Those of you who know me personally know that I live in the Santa Cruz Mountains.
The Lockheed Fire started Wednesday evening. Thursday morning at 6:12 am, there was a call informing us about a voluntary evacuation.
We were in Ashland, Oregon on our annual trek to see college buddies of mine and fabulous plays. We go every year at this time. My first trip to Ashland for the plays was in 1987. I have gone every year since then, with the exception of 1992. That’s the year that Megan was born. I was largely pregnant, and while I desperately wanted to go, my obgyn suggested that it wouldn’t be prudent. She was, of course, right. By the time the dates rolled around I was so uncomfortable that I knew that an 8 hour car ride and long plays were not anything that I wanted to try to do.
But I digress.
Thursday morning (August 13th), Mark and I got up, leaving the boys (Kyle and a friend of his) sleeping in our room and headed out to Brother’s for breakfast (Mark’s favorite breakfast spot anywhere). When we got back, Kyle was up and on his laptop.
“Mom! Do you know about the fire?”
“Uh. What fire?”
“The one that’s right near our house!”
The mandatory evacuation notification came at 11:00ish that morning. We, of course, were already gone, but the dog and cats were still there. The dog was with a neighbor down the street. She evacuated with our dog. I’m so grateful that she simply scooped Cinders up with her two dogs and left. Not that she would have left Cinders, but just knowing that I didn’t have to worry about the dog was a good thing.
The neighbor watching the cats decided not to evacuate. They hadn’t evacuated last time, partly because fire camp is set up right behind our house.
The neighbor kindly agreed to catch and corral the cats – not an easy feat!
So, we sat, from afar, watching the news like a hawk.
My biggest surprise was that I found myself getting the best information from Facebook. Dooners who chose to stay in the fire zone kept a regular stream of posts about what was happening, and links to the best sites. It was great, because I was using the hotel computer (not having a laptop myself) that was out in the middle of the lobby. I didn’t want to take up too much time, but I did want to know what was going on!
We stayed out our vacation as planned, because there wasn’t anything we could do if we headed home early, except check into a hotel. And we were already checked into a hotel, with wonderful plays to occupy our brains. Pondering a distant fire for long periods of time is simply crazy making.
We drove homeward on Saturday as planned. Knowing that we were not going to be able to go home that night other than to pick up important documents, that sort of thing. I’d made arrangements to pick up the cats and bring them down into town. That way I didn’t have to worry about having my neighbor get them quickly. Also, wanted to pick up our wedding and family photos and the “important documents” folder.
When we arrived at the road blockade we were told that it was now a hard closure because people had been using the “vacation” excuse to get back in and then stay there. They weren’t coming back out, even those who were escorted in.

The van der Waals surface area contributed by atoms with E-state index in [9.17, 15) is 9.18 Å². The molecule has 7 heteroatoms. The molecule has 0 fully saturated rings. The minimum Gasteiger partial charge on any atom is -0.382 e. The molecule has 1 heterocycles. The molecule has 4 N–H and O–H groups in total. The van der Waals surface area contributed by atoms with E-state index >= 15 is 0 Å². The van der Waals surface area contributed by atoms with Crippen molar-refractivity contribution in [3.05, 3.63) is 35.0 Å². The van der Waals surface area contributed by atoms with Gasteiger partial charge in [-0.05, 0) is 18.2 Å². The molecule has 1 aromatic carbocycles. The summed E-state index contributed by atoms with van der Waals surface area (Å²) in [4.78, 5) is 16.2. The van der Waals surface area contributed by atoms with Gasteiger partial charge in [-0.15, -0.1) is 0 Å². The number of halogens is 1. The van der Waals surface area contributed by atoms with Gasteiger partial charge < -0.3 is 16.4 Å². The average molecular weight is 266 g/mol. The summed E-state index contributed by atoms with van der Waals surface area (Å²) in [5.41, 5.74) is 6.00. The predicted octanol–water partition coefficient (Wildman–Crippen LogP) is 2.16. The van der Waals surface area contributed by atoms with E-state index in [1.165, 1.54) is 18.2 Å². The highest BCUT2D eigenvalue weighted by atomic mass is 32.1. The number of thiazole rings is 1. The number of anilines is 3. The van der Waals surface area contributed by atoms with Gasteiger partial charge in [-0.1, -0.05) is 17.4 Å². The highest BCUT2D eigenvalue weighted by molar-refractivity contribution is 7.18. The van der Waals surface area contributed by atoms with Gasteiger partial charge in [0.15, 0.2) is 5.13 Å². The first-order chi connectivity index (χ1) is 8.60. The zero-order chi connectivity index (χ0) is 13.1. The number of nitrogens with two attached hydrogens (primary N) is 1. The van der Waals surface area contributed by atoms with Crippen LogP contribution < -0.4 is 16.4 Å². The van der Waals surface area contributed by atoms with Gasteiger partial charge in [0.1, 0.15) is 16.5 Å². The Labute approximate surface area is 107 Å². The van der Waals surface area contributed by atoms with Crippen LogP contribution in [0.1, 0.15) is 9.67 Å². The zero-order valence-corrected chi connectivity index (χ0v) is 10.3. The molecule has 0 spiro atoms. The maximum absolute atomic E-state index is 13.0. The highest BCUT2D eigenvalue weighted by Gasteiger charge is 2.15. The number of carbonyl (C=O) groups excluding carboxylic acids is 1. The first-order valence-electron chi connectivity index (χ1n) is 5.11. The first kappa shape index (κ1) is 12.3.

Needless to say, we were not happy. I was screaming and yelling (and then stopping to apologize to the sheriff, because I knew it wasn’t his fault) and then hollering again. It felt good to move all that anger and fear through.
As it happens, we were allowed back in on Sunday afternoon. But if the house had burned and I hadn’t been able to get back up because other people broke the rules and I wasn’t willing to push hard enough to get in to get my stuff, I would have been extremely pissed.
Yes, I could have pushed harder. Showed them our suitcases and the receipt proving that we had been gone. The tears didn’t do the trick (not that I was faking any of that, I was angry and scared).
And, I’m angry that other folks couldn’t follow the rules and therefore messed it up for the rest of us. I understand those neighbors who chose to not leave. But the rule was, if you stay, you have to stay put. No coming and going. So, if you leave because you want to go to the store to get milk, well, then plan on staying off the mountain.
Personally, with the smoke and the helicopters, I didn’t want to stay here through a mandatory evacuation. It’s not like I could do anything helpful if I stayed and my house was threatened. Getting out of the way is the best way I can help.
Yes, it’s stressful to be away and not know what’s happening. Yes, it’s uncomfortable asking for help from friends. But, for me, it’s not worth it to try to stay home.
But, we’re home now. The smoke has subsided, though not completely. I’m still in evacuation mode, in that, I’m still thinking carefully about where things (including my animals and children) are and what I need to do about that.
I’m grateful for those folks who fight the fires and help keep the peace and those volunteers who support all those folks. Many, many people help with this. The fire is still burning. And the people in Swanton are still out of their houses and hoping for the best. The official report is that they hope to have the fire contained by Thursday.